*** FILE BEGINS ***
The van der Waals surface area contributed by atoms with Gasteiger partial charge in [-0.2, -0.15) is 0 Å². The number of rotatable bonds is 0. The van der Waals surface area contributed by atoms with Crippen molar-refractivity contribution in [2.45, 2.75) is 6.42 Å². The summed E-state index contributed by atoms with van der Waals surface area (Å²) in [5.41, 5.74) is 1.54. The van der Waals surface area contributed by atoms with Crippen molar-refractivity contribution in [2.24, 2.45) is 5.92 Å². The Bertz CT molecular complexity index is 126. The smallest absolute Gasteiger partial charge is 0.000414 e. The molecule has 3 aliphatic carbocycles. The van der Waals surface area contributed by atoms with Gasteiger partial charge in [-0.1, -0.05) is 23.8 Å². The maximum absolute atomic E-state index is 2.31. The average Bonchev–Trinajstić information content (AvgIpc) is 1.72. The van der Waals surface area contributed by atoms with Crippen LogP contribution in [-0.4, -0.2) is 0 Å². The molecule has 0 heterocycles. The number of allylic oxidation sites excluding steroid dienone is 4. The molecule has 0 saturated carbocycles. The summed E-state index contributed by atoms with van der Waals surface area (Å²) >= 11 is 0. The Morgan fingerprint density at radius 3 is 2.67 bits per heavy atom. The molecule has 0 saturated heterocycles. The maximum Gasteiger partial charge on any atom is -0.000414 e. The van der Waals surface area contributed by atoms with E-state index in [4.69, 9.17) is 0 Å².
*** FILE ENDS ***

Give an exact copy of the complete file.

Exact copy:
The van der Waals surface area contributed by atoms with Gasteiger partial charge in [-0.2, -0.15) is 0 Å². The number of rotatable bonds is 0. The van der Waals surface area contributed by atoms with Crippen molar-refractivity contribution in [2.45, 2.75) is 6.42 Å². The summed E-state index contributed by atoms with van der Waals surface area (Å²) in [5.41, 5.74) is 1.54. The van der Waals surface area contributed by atoms with Crippen molar-refractivity contribution in [2.24, 2.45) is 5.92 Å². The Bertz CT molecular complexity index is 126. The smallest absolute Gasteiger partial charge is 0.000414 e. The molecule has 3 aliphatic carbocycles. The van der Waals surface area contributed by atoms with Gasteiger partial charge in [-0.1, -0.05) is 23.8 Å². The maximum absolute atomic E-state index is 2.31. The average Bonchev–Trinajstić information content (AvgIpc) is 1.72. The van der Waals surface area contributed by atoms with Crippen LogP contribution in [-0.4, -0.2) is 0 Å². The molecule has 0 heterocycles. The number of allylic oxidation sites excluding steroid dienone is 4. The molecule has 0 saturated carbocycles. The summed E-state index contributed by atoms with van der Waals surface area (Å²) >= 11 is 0. The Morgan fingerprint density at radius 3 is 2.67 bits per heavy atom. The molecule has 0 saturated heterocycles. The maximum Gasteiger partial charge on any atom is -0.000414 e. The van der Waals surface area contributed by atoms with E-state index in [4.69, 9.17) is 0 Å².